Death and aftermath
In October 1892, George Contant, sometimes referred to as George Sontag, was found guilty of train robbery and incarcerated for fifteen years at Folsom State Prison in Folsom, California. The following June 1893, John Sontag died of severe wounds in the forehead and chest and tetanus while in custody in Fresno. His injuries came from the gunshots fired by a four-man posse from Visalia. John Sontag was apprehended lying in a pile of straw and manure near the abandoned Bacon's Cabin at Stone Corral. Chris Evans was also badly injured – he lost an eye and a left arm - but surrendered and was also sent to Folsom, where he remained for seventeen years until he was pardoned by Governor Hiram Johnson. He was banished from California and spent his last years in Portland, Oregon, where he died in 1917.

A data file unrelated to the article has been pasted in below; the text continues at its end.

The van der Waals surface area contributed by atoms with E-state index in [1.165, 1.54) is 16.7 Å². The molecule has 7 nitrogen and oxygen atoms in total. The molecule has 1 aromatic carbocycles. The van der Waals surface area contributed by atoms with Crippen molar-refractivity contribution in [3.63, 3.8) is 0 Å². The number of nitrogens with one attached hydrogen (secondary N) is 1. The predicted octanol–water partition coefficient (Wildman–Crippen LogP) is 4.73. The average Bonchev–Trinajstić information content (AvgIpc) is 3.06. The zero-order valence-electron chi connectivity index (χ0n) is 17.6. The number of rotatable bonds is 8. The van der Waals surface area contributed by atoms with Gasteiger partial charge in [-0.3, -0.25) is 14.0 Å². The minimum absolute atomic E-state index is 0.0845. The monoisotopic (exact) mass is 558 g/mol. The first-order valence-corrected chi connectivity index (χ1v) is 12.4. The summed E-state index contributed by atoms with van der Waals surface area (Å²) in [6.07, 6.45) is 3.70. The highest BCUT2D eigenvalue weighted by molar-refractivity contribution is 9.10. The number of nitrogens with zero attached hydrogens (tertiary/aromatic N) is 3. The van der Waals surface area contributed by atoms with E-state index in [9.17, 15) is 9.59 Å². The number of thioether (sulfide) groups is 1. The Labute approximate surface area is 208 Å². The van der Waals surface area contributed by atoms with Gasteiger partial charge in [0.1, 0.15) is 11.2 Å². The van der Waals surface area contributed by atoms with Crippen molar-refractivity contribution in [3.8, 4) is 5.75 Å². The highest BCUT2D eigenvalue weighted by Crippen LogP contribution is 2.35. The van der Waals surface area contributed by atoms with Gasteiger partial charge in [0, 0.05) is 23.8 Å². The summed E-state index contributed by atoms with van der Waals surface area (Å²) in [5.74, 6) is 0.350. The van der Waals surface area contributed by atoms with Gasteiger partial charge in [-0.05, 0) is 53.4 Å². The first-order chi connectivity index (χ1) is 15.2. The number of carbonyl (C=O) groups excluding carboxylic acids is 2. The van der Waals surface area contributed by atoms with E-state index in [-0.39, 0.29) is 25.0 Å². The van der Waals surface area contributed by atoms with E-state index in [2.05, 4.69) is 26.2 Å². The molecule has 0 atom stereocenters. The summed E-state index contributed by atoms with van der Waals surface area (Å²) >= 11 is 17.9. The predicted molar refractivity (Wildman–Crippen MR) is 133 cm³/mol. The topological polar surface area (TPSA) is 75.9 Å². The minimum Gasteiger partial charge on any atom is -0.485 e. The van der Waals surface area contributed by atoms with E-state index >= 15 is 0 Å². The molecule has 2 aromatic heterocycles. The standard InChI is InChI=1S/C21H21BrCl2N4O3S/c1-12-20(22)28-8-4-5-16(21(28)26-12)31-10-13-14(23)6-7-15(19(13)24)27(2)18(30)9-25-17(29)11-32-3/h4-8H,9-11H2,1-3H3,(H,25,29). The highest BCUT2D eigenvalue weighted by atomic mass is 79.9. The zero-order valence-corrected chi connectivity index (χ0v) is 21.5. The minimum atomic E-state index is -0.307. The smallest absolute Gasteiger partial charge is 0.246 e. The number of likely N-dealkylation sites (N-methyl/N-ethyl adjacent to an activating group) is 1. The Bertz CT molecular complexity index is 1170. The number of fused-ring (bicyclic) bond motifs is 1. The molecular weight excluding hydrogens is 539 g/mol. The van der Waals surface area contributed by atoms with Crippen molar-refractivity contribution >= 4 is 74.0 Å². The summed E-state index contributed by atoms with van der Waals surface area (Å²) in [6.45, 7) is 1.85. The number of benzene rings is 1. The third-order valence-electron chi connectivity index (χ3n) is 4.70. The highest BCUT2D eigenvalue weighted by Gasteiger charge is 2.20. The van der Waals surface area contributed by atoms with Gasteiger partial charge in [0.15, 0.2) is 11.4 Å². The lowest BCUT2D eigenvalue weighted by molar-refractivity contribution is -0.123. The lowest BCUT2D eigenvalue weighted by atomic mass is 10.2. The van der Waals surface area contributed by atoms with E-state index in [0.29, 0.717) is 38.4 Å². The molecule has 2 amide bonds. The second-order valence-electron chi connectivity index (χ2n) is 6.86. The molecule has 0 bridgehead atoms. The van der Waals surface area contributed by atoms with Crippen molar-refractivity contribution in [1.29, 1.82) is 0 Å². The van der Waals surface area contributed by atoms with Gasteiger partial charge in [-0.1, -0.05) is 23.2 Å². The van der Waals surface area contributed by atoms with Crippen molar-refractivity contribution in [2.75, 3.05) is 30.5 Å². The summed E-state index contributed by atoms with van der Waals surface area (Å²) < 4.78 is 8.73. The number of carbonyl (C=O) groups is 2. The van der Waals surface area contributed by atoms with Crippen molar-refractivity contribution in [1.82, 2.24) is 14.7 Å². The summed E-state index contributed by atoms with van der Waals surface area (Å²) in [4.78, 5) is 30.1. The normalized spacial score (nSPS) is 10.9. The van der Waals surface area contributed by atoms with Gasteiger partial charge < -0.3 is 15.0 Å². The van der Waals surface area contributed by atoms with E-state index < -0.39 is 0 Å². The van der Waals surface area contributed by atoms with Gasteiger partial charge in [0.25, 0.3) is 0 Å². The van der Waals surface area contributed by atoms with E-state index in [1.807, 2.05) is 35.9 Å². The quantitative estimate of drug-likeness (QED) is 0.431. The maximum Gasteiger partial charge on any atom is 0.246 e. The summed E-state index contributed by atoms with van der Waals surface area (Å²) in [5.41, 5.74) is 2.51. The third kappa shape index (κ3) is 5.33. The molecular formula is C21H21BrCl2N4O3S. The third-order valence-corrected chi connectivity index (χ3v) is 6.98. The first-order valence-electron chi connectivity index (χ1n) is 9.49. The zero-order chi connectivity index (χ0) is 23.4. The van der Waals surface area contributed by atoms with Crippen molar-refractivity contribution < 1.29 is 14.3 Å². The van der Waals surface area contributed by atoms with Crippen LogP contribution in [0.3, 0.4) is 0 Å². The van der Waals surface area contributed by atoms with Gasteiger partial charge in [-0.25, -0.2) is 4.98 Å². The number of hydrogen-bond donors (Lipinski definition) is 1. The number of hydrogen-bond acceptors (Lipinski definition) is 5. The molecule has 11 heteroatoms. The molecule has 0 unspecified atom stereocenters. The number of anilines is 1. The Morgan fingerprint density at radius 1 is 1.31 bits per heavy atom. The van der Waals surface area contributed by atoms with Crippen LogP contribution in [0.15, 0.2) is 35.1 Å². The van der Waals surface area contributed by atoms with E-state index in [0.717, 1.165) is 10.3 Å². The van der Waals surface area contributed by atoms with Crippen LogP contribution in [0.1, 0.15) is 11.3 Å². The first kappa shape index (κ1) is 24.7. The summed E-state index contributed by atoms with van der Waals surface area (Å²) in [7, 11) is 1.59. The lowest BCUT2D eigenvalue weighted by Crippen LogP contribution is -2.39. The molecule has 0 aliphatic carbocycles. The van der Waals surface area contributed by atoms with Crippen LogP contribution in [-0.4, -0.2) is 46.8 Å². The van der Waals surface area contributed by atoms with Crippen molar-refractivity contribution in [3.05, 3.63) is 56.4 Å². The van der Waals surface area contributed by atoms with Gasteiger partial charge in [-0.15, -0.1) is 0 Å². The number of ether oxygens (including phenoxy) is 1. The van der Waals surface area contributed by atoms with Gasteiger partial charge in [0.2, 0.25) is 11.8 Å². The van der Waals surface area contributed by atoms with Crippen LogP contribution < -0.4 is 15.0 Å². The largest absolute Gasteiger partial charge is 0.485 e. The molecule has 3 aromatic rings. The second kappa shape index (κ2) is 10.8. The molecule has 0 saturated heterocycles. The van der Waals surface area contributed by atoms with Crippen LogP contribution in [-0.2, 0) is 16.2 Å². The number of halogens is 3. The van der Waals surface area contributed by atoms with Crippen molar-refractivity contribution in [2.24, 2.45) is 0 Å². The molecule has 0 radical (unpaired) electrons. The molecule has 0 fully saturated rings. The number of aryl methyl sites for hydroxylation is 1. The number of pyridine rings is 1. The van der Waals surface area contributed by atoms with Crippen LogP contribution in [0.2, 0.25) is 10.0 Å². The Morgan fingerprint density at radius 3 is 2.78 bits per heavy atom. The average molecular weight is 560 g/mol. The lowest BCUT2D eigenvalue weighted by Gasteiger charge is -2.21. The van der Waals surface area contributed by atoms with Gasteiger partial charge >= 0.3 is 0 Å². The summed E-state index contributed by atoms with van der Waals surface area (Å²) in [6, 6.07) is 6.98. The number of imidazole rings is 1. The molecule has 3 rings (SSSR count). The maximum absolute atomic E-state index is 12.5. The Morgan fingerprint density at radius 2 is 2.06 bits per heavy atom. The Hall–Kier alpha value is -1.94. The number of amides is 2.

After his release from prison, George Contant, with Opie Warner, penned an autobiography entitled "A Pardoned Lifer." He went on the lecture circuit to warn of the failures of a life outside the law. He appeared in Minneapolis and Milwaukee, Wisconsin, and at the Mankato Opera House in his hometown. About 1915, George Contant Sontag produced a film in Chico, California, The Folly of a Life of Crime. There are no known copies.
John Sontag is interred at Calvary Cemetery in Fresno, where he died at the age of thirty-two. Oddly, his tombstone has the wrong year of his death, 1892, instead of 1893. The location and time of George Contant’s death are unknown. He was listed in May 1929 as a surviving son and a resident of San Francisco in the obituary of his mother.